Fans are like hats…once a necessary accessory to an outfit but nowadays a rare sight for fashion purposes. Fans are more likely to be found in display cases in museums and the stores of specialist societies than worn, or rather used, by an individual in the street.
As object d’art they are beautiful to behold and often exude a skill and craftsmanship we sometimes overlook owing to their redundant functionality today; perhaps making it harder for those interested in dress history to get excited about. Everybody is able to relate to clothing but accessories are so subjective. That said, it is hard to overlook the incredible detail of this 18th century fan from the Boudoir at Berrington Hall below…
The conservation record simply states that the fan is;
’18th century painted with classical scene. Belonged to Queen Hortense of Holland, the Comte de Flahaut’s mistress. She was the daughter of Josephine de la Pagerie, who later became Napoleon’s brother Louis, King of Holland.’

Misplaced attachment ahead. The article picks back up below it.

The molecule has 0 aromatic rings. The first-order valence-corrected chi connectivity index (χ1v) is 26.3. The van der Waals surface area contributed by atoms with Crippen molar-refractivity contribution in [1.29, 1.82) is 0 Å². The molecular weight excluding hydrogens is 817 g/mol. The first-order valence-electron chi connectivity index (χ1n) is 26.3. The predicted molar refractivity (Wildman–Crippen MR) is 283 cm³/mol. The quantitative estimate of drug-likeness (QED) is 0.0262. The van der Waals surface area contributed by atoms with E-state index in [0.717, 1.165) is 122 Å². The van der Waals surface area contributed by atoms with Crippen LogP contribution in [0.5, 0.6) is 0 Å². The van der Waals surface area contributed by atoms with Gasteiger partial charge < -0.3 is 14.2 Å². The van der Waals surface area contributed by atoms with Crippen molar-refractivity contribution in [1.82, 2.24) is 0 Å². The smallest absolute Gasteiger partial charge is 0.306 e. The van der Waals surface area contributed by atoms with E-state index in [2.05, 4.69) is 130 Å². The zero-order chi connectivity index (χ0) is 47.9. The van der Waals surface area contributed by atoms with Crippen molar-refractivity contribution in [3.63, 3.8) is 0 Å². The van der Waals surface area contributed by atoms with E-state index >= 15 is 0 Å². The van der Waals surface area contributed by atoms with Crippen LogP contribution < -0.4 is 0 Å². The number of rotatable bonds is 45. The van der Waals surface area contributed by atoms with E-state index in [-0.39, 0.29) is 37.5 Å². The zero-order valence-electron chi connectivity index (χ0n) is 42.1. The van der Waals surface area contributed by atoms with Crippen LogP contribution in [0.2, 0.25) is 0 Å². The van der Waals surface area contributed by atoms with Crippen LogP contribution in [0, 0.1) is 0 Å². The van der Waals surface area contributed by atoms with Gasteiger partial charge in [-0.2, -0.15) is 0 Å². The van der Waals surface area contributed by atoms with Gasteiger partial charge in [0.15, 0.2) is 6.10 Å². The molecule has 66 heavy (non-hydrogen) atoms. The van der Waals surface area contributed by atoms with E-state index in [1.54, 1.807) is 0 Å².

If anyone has a specialism in this area or is able to provide further information on the fan I would be most grateful.
The fan can currently be viewed in the beautiful surroundings of the Boudoir at Berrington Hall.
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Particularly ornate example. Helena Alexander from the Fan Museum would be able to give you more information. Does Berrington Hall have a big collection of fans and accessories?
Hi James, we do indeed have a many number as does the Hereford Museum & Resource Centre 🙂
Wow! Chinese artists still present people with hand painted fans– they are gorgeous, although nowhere as ornate.
Brilliant, we enjoyed that, but then everything in the boudoir is Brilliant.
Including a certain Tuesday volunteer 😉